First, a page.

It had continued to be so dry, I didn't expect to find any fungi up on Graffham Down. But this Rooting Shank (Xerula radicata) surprised me.
I met up with Nick Aplin at the tinder-dry Buchan Country Park. Dark, wet-looking patches on a fallen trunk caught my eye.
To Arundel, to meet with family. After months of drought conditions, I was excited to find this: Lurid Bolete Suillellus luridus?
In the grounds of Arundel Castle, boletes were popping up all over the place after a spell of heavy rain. I didn't attempt to identify these ones. I just liked them.
Back to Ebernoe and another new species for me: Tuberous Polypore Polyporus tuberaster. Lovely things.
The County Recorder, Martin Allison, commented that they'd been showing frequently that summer.
... one of the red-cracking species. Fabulous texture.
The boletes were really kicking off by the end of August. I think these were Hortiboletus rubellus in a neighbour's lawn. Loads of them.
Enjoying the view up on Ditchling Beacon: a Coprinopsis species on dung.
I think the white ones were Snowy Inkcap Coprinopsis nivea.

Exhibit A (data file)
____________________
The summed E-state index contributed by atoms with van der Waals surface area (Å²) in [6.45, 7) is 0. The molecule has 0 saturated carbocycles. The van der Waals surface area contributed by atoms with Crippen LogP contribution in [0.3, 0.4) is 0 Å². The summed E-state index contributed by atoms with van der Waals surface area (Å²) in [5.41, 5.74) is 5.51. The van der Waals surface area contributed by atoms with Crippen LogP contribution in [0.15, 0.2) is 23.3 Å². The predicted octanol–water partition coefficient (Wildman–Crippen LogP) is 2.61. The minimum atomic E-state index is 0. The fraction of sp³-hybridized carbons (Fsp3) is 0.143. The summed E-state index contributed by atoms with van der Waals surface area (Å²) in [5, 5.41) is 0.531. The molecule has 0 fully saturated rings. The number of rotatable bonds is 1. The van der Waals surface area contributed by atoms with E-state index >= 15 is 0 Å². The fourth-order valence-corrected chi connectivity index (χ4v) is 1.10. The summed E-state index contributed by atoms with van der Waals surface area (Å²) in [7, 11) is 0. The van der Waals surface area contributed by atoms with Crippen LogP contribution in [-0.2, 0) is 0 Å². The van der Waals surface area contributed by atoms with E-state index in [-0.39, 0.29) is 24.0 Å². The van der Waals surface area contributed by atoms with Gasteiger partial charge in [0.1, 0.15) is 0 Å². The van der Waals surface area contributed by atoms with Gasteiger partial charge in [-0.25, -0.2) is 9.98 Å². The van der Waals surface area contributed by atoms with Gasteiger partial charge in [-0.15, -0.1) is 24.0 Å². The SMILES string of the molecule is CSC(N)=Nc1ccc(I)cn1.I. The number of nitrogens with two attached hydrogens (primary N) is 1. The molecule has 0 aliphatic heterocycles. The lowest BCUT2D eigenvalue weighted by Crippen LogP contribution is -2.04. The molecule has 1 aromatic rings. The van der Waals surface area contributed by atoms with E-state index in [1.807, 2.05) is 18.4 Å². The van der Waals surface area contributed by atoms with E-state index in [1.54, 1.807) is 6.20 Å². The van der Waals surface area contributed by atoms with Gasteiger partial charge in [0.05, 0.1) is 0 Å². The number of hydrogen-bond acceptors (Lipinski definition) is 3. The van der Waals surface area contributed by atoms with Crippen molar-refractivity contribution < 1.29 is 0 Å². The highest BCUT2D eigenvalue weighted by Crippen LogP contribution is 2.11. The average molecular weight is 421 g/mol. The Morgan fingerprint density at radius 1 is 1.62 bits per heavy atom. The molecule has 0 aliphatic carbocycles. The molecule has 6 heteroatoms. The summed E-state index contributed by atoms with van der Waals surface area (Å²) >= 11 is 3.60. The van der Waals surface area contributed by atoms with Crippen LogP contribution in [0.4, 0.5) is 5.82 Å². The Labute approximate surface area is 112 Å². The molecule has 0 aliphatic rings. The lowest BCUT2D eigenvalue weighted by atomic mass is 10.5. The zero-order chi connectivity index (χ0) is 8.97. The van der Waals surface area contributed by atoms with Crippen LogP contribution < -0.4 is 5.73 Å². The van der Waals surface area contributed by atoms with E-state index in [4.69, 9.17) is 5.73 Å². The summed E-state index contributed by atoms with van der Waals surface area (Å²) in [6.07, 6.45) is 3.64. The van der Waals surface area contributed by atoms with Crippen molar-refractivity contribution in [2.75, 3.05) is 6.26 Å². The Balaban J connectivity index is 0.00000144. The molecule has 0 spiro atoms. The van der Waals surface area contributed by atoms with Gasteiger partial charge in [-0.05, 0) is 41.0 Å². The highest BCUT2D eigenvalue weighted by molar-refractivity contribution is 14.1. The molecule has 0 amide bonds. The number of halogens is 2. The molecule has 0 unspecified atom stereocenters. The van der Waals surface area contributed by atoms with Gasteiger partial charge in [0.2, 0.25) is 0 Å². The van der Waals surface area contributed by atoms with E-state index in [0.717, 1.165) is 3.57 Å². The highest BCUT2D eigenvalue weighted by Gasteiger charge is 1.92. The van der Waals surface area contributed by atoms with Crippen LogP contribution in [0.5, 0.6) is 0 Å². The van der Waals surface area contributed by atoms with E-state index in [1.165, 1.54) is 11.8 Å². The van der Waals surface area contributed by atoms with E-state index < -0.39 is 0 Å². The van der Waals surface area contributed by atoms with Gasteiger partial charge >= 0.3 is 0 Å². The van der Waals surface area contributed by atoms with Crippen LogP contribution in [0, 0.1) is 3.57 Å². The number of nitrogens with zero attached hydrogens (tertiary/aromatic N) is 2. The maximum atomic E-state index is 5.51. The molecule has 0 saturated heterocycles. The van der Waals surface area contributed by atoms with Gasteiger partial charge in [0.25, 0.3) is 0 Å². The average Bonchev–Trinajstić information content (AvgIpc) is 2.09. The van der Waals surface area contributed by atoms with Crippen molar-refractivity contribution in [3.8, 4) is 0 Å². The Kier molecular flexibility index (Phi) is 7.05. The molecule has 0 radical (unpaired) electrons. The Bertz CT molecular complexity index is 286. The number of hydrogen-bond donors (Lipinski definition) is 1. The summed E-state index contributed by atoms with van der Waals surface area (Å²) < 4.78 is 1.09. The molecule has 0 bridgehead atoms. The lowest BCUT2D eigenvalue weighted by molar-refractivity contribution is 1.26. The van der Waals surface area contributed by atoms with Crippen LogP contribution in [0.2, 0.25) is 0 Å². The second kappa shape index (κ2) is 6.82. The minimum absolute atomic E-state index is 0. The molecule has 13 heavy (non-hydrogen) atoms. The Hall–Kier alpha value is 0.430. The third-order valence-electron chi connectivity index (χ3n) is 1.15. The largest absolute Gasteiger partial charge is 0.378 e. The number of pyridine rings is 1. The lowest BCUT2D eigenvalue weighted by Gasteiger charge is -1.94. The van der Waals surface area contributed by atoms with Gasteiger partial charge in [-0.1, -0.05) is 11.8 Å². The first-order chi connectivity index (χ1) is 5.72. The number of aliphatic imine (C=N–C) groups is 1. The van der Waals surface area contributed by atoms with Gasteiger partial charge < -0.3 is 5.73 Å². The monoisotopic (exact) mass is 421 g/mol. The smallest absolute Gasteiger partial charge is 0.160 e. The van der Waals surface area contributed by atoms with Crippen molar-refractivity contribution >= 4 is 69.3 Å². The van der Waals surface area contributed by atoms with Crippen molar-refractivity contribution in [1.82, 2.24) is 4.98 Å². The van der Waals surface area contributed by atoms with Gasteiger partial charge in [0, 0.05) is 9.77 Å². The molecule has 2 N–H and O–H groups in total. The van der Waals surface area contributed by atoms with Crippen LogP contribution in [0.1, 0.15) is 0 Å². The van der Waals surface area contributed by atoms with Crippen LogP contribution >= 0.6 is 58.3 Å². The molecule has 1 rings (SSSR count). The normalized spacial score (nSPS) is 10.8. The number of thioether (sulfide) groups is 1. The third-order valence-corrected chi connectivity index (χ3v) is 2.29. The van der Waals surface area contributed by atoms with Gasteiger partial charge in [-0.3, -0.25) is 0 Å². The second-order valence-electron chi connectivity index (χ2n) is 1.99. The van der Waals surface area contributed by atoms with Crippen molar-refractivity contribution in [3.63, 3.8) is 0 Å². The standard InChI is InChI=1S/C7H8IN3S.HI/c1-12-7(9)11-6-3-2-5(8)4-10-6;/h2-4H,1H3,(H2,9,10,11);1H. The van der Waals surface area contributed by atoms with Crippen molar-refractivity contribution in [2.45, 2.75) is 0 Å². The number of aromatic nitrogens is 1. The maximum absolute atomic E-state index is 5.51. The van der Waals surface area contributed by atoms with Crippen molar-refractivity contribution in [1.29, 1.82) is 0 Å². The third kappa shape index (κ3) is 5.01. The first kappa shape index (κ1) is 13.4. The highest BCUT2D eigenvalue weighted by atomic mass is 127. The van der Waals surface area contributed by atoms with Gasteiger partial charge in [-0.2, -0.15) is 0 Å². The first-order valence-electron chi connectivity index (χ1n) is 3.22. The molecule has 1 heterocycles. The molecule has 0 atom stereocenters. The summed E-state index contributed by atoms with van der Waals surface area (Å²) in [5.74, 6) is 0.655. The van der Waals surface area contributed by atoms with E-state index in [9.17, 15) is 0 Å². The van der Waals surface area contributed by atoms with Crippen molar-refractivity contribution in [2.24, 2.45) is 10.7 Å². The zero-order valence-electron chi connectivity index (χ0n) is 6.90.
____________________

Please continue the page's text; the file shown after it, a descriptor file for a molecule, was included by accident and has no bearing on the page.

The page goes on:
Others were more of a beige colour. I wasn't sure if they'd be something else (C. pseudonivea?)
Another walk with my parents, over on the greensand, near Haslemere. I was enchanted by this perfect little porcini, or Penny Bun Boletus edulis.
All the fungi came in shades of cream that day, including this very pale Chicken of the Woods Laetiporus sulphureus.
A patch of agarics. Perhaps one of the yellow-staining species. There weren't enough hours in 2020 to start getting to grips with the genus Agaricus. (Maybe next year?)
And this little fellow.
A walk round Kingley Vale. Still very dry up on the Downs. But a recently mulched ride provided an incredible display of these. Glistening Inkcap Coprinellus micaceus? There must have been thousands of them, pushing their way up to the light.
Met a friend in the Surrey Hills and found them studded with Fly Agaric Amanita muscaria. A common species, but impossible not to be charmed by them when you find the like this.
And here are a couple more, on the Isle of Wight in late September.